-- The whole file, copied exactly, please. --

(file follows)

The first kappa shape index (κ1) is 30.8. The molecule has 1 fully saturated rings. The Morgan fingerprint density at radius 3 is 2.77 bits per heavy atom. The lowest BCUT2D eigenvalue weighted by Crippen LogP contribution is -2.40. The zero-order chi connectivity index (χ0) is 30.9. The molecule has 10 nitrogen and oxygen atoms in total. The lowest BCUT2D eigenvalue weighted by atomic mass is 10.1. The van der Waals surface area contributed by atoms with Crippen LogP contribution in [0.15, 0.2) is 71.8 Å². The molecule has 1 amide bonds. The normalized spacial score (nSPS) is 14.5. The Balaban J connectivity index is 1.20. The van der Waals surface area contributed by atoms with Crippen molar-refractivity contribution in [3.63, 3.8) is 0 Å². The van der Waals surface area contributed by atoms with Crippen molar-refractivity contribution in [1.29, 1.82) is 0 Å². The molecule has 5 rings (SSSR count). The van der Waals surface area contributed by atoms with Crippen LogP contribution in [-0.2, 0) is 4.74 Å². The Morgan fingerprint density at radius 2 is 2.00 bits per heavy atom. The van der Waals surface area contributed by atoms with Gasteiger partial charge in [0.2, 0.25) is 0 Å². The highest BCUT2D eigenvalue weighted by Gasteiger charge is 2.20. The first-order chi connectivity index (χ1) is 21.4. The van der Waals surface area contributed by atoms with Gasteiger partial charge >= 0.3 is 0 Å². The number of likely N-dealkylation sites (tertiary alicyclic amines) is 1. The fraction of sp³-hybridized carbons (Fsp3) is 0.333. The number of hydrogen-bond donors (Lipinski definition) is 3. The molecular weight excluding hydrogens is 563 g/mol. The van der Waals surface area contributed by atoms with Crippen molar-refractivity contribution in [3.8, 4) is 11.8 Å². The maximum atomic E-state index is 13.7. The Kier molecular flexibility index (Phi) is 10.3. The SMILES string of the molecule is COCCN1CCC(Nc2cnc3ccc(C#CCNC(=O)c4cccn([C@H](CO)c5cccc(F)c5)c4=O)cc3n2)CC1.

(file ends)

The first kappa shape index (κ1) is 30.8. The molecule has 1 fully saturated rings. The Morgan fingerprint density at radius 3 is 2.77 bits per heavy atom. The lowest BCUT2D eigenvalue weighted by Crippen LogP contribution is -2.40. The zero-order chi connectivity index (χ0) is 30.9. The molecule has 10 nitrogen and oxygen atoms in total. The lowest BCUT2D eigenvalue weighted by atomic mass is 10.1. The van der Waals surface area contributed by atoms with Crippen LogP contribution in [0.15, 0.2) is 71.8 Å². The molecule has 1 amide bonds. The normalized spacial score (nSPS) is 14.5. The Balaban J connectivity index is 1.20. The van der Waals surface area contributed by atoms with Crippen molar-refractivity contribution in [3.63, 3.8) is 0 Å². The van der Waals surface area contributed by atoms with Crippen molar-refractivity contribution in [1.29, 1.82) is 0 Å². The molecule has 5 rings (SSSR count). The van der Waals surface area contributed by atoms with Crippen LogP contribution in [-0.2, 0) is 4.74 Å². The Morgan fingerprint density at radius 2 is 2.00 bits per heavy atom. The van der Waals surface area contributed by atoms with Gasteiger partial charge in [0.2, 0.25) is 0 Å². The highest BCUT2D eigenvalue weighted by Gasteiger charge is 2.20. The first-order chi connectivity index (χ1) is 21.4. The van der Waals surface area contributed by atoms with Gasteiger partial charge >= 0.3 is 0 Å². The number of likely N-dealkylation sites (tertiary alicyclic amines) is 1. The fraction of sp³-hybridized carbons (Fsp3) is 0.333. The number of hydrogen-bond donors (Lipinski definition) is 3. The molecular weight excluding hydrogens is 563 g/mol. The van der Waals surface area contributed by atoms with Crippen molar-refractivity contribution in [3.8, 4) is 11.8 Å². The maximum atomic E-state index is 13.7. The Kier molecular flexibility index (Phi) is 10.3. The SMILES string of the molecule is COCCN1CCC(Nc2cnc3ccc(C#CCNC(=O)c4cccn([C@H](CO)c5cccc(F)c5)c4=O)cc3n2)CC1.